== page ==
Collegiate School Choice

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(Guest post by Greg Forster)

OCPA’s Perspective has posted my article about America’s vast, longstanding, and badly broken voucher system in higher education:

The fact that we run higher education on a voucher system is one of America’s best-kept secrets. The only thing the colleges are even more eager to cover up is the fact that they’re gaming this system to line their own pockets. Not even a school choice program can make people stop responding to incentives. That’s all the more reason to make sure the programs are well designed.

I argue that “we need a revolution in higher education vouchers similar to the revolution that is now hitting K-12 vouchers in the form of education savings accounts (ESAs).” Your comments are welcome!

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3 Responses to Collegiate School Choice

  1. School is a means, not an end in itself. Taxpayers would gain from customer-driven reform of the US K-PhD education industry. The K-12 sector has seen market-driven improvement. Unfortunately for taxpayers and students, college faculty and administrators are articulate, well-paid, and have a lot of free time. This provides simultaneously the incentive and the means to protect their interests in legislative hearing rooms. Perhaps reform will come from overseas competition. Someday, Singapore or Belize will use GATT provisions on trade in services to compel US Federal and State government agencies to accept degrees earned through credit-by-exam for all hiring and promotion decisions.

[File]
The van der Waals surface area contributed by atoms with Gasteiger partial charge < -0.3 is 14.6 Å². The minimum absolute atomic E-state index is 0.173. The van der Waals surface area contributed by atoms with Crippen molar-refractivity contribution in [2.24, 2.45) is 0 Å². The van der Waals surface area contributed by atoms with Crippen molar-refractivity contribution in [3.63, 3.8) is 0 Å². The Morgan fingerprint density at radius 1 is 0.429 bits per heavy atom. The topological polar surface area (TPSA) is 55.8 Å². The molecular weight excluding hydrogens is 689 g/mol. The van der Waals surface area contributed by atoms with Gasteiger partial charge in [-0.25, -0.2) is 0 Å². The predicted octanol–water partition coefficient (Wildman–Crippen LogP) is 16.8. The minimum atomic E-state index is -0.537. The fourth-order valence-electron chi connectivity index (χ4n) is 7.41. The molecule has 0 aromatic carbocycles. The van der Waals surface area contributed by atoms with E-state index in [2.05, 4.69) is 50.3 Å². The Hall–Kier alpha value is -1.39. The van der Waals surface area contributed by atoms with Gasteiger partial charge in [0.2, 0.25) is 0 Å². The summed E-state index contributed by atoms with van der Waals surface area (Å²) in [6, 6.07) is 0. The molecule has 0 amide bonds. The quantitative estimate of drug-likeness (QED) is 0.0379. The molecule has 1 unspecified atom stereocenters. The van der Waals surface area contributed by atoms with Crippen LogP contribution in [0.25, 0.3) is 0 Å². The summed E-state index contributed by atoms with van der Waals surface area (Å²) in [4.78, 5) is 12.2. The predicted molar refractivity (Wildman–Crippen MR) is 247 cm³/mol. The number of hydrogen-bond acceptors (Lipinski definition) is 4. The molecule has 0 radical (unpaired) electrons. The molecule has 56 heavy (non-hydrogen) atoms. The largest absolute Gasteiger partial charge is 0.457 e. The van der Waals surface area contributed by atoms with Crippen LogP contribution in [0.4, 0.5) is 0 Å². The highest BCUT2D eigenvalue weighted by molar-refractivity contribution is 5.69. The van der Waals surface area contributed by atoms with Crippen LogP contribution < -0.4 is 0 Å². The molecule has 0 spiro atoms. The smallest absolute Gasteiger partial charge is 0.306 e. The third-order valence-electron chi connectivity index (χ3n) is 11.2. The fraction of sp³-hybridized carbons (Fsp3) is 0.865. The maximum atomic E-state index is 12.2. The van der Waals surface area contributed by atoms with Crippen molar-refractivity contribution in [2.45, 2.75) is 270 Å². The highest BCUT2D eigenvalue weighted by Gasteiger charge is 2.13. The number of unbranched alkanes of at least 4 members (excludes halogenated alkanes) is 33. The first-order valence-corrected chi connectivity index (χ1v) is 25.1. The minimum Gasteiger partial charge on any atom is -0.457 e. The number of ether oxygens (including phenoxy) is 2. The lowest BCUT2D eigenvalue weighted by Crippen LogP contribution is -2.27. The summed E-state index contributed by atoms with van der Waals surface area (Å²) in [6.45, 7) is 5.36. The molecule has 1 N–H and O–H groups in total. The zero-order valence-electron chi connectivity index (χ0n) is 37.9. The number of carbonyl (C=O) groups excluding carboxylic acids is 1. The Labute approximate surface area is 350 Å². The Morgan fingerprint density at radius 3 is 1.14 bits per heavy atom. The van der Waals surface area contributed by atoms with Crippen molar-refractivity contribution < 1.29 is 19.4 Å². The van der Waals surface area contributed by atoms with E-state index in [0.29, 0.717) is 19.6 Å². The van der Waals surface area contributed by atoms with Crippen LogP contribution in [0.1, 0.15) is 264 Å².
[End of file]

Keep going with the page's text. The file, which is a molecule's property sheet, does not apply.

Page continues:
Mandatory (on tax-supported schools) credit-by-exam and mandatory (on government employers) acceptance of credits and degrees earned through exam would bust the K-PhD school racket.

    Let competition between education service providers drive the cost of K-PhD credentials down to the cost of books and of grading exams.

  2. School is a means, not an end in itself. Taxpayers would gain from customer-driven reform of the US K-PhD education industry. The K-12 sector has seen market-driven improvement. Unfortunately for taxpayers and students, college faculty and administrators are articulate, well-paid, and have a lot of free time. This provides simultaneously the incentive and the means to protect their interests in legislative hearing rooms. Perhaps reform will come from overseas competition. Someday, Singapore or Belize will use GATT provisions on trade in services to compel US Federal and State government agencies to accept degrees earned through credit-by-exam for all hiring and promotion decisions.

    Mandatory (on tax-supported schools) credit-by-exam and mandatory (on government employers) acceptance of credits and degrees earned through exam would bust the K-PhD school racket.

    Let competition between education service providers drive the cost of K-PhD credentials down to the cost of books and of grading exams.

  3. matthewladner says:

    Great piece!

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